A humble foreign policy in 2012

The New Republic has a long take on the G.O.P. turn away from foreign policy interventionism between 2008 and 2011. The article presages the fact that the recent debt deal seems to open the door to defense spending cuts if that’s the price for no increases in taxes. The flip side of this shift away from international engagement is a paranoia about sharia law in the USA.


The author, Eli Lake, has neoconservative sympathies broadly speaking. So I didn’t get the sense that he was reviewing these changes positively. I do view these shifts positively, but I’m cautiously skeptical that this is a real trend at all.
George W. Bush was not an interventionist before 9/11. Arguably he campaigned as the less hawkish candidate in 2000. Barack Obama received a boost in 2007 because he was the most viable dovish alternative to Hillary Clinton. And look at how he’s turned out! Unfortunately the institutional forces of the federal military-industrial complex are such that there seems a strong tendency to push even reluctant heads of state to toward a muscular foreign policy.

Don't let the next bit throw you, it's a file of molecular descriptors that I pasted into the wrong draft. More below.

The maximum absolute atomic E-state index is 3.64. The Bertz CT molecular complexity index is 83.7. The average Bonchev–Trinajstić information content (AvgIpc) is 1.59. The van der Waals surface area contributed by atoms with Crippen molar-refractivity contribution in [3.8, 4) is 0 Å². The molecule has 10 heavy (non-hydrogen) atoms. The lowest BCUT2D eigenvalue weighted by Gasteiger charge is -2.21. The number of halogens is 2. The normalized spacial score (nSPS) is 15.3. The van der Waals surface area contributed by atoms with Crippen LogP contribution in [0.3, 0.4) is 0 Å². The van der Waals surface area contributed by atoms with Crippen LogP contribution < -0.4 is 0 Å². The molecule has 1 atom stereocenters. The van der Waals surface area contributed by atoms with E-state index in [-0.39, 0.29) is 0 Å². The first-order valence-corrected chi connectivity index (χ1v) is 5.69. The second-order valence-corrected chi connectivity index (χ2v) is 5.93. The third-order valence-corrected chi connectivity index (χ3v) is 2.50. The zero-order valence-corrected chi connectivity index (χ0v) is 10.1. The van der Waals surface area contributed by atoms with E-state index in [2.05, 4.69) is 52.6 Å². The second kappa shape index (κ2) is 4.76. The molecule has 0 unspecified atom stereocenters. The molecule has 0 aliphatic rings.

The last issue is the fear of sharia law in the USA. In general I’m relatively sanguine about this possibility. American Muslims are far more integrated and proportionally a much smaller slice of the population than in places like France and the United Kingdom. Additionally their ethnic diversity makes it difficult for them to mobilize as a cohesive unit around any foreign policy endeavor aside from their quixotic wish to decouple America from Israel (contrast this with the dominance of Pakistani Muslims in Britain or North Africans in France). So some would argue that the greater danger is demonization of Muslims in America. But I’m actually rather sanguine about this too. You can look at the attitudes of Muslim Americans themselves. They report discrimination, but they’re broadly optimistic about America and their prospects. Honestly, I’d rather have marginal Republican candidates say objectionable things about religious tests here in the United States than invade foreign countries. In contrast George W. Bush espoused philo-Islamic views at home, and turned the whole Islamic world against the United States through fruitless interventions.

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